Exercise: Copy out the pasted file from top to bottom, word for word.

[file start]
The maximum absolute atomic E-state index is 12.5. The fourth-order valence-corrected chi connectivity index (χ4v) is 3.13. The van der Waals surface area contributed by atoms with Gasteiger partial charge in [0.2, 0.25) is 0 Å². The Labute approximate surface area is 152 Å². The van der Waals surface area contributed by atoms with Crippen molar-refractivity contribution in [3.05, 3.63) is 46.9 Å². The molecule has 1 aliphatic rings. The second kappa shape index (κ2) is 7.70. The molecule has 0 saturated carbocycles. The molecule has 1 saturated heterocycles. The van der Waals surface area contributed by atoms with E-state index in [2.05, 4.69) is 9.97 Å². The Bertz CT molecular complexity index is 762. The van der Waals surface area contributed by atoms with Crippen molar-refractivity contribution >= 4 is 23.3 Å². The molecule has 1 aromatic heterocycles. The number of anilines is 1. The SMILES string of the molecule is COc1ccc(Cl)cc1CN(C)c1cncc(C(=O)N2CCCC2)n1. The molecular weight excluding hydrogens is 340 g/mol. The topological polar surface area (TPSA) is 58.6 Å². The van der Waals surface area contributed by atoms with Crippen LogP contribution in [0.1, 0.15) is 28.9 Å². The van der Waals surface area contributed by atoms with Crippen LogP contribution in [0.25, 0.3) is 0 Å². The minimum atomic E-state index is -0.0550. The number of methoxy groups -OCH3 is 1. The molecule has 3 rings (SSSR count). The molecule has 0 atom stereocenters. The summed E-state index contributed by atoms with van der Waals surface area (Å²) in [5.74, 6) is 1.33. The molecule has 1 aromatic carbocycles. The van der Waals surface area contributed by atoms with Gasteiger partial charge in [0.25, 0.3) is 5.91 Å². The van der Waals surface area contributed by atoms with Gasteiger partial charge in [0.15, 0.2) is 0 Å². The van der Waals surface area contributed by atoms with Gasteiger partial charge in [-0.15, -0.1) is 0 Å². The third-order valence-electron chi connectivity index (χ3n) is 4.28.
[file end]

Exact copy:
The maximum absolute atomic E-state index is 12.5. The fourth-order valence-corrected chi connectivity index (χ4v) is 3.13. The van der Waals surface area contributed by atoms with Gasteiger partial charge in [0.2, 0.25) is 0 Å². The Labute approximate surface area is 152 Å². The van der Waals surface area contributed by atoms with Crippen molar-refractivity contribution in [3.05, 3.63) is 46.9 Å². The molecule has 1 aliphatic rings. The second kappa shape index (κ2) is 7.70. The molecule has 0 saturated carbocycles. The molecule has 1 saturated heterocycles. The van der Waals surface area contributed by atoms with E-state index in [2.05, 4.69) is 9.97 Å². The Bertz CT molecular complexity index is 762. The van der Waals surface area contributed by atoms with Crippen molar-refractivity contribution >= 4 is 23.3 Å². The molecule has 1 aromatic heterocycles. The number of anilines is 1. The SMILES string of the molecule is COc1ccc(Cl)cc1CN(C)c1cncc(C(=O)N2CCCC2)n1. The molecular weight excluding hydrogens is 340 g/mol. The topological polar surface area (TPSA) is 58.6 Å². The van der Waals surface area contributed by atoms with Crippen LogP contribution in [0.1, 0.15) is 28.9 Å². The van der Waals surface area contributed by atoms with Crippen LogP contribution in [0.25, 0.3) is 0 Å². The minimum atomic E-state index is -0.0550. The number of methoxy groups -OCH3 is 1. The molecule has 3 rings (SSSR count). The molecule has 0 atom stereocenters. The summed E-state index contributed by atoms with van der Waals surface area (Å²) in [5.74, 6) is 1.33. The molecule has 1 aromatic carbocycles. The van der Waals surface area contributed by atoms with Gasteiger partial charge in [0.25, 0.3) is 5.91 Å². The van der Waals surface area contributed by atoms with Gasteiger partial charge in [0.15, 0.2) is 0 Å². The van der Waals surface area contributed by atoms with Gasteiger partial charge in [-0.15, -0.1) is 0 Å². The third-order valence-electron chi connectivity index (χ3n) is 4.28.